Basically, I turned 30, and I was like, “What am I doing with my life? I’m not happy. And I need to make some changes.” And I just kind of sat down with myself and was questioning, like, you only have one life, what are you doing? And everyone could see I was miserable and I got the strength to walk away because the verbal abuse was turning into physical abuse. And what’s crazy about it all, is that he had said to me that, “I always knew you were gay.” So, that right there, him being able to tell that—like, everyone knew. Anyone that has to make a change in their life that’s so drastic, they really have to do it on their own. And that’s exactly what I did. I did it on my own.

Well, I’ve heard this story a lot from women who have come out after coming out of abusive relationships and sometimes it sounds like that almost plays into the abuse, whether it’s the woman is afraid of coming out and thus tries to maintain her relationship for as long as possible, or the man uses that as kind of leverage, his sense that not all is right there.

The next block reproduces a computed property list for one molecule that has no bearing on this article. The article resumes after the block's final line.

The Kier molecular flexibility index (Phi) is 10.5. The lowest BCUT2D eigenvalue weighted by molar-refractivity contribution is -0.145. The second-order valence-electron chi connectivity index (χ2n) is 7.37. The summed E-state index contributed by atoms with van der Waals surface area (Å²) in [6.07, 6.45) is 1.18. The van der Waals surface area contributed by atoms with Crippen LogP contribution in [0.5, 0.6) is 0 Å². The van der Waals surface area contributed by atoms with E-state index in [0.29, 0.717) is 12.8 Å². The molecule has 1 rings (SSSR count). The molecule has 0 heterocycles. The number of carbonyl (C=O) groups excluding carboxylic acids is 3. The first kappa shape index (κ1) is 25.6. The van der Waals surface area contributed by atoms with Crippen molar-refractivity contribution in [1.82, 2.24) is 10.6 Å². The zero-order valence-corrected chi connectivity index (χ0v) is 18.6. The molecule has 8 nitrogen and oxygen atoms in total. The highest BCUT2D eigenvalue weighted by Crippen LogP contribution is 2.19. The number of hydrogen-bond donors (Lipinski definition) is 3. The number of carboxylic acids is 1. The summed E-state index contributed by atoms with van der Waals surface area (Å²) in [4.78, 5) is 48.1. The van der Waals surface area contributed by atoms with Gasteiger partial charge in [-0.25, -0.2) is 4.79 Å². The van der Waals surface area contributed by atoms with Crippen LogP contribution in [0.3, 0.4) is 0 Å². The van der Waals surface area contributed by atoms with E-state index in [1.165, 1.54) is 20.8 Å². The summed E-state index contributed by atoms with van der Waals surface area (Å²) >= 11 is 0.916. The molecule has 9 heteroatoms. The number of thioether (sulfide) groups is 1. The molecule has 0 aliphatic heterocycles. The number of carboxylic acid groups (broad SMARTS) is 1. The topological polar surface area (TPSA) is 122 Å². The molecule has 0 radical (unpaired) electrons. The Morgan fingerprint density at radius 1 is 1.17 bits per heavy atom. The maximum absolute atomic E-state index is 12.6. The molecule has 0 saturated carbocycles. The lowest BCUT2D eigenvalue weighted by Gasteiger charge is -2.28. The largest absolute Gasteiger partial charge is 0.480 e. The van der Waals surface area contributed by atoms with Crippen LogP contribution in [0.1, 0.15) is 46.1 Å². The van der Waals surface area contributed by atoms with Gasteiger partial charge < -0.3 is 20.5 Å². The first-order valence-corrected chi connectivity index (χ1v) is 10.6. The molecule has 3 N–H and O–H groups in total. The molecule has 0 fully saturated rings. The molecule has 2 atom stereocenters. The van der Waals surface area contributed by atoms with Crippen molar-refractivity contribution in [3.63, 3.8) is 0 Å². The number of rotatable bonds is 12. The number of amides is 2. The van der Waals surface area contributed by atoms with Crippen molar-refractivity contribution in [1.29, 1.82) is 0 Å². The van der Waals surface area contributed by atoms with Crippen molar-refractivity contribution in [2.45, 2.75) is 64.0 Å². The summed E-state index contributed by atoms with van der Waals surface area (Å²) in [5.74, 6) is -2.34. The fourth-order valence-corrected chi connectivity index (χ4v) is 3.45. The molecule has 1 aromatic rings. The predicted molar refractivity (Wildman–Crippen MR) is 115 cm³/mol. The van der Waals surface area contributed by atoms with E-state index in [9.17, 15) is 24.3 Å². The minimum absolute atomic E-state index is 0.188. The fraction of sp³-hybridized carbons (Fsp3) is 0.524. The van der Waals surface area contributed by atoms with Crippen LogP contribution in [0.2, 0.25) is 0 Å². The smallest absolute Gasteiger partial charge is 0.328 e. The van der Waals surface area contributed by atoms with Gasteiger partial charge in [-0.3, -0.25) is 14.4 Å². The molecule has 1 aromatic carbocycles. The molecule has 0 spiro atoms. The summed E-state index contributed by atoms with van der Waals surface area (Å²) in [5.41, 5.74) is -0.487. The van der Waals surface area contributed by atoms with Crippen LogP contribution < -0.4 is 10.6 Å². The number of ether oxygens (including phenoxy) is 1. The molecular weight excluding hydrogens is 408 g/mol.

Yeah. I’m much happier now. I’m much happier. And I try to see the positive in everything, and going through all of that, it really made me a stronger person, and in future relationships I know more what I want. I try to take the positive out of it. And therefore I won’t fall into the same situation again with a woman. Because the same thing can happen with another woman. And I try to take the positive out of it. And my self-esteem is so much better, now. So much better.

And that’s certainly a big part of being able to—it’s not what stops you from getting in a relationship like that—but it’s a big part of making sure you get out of one.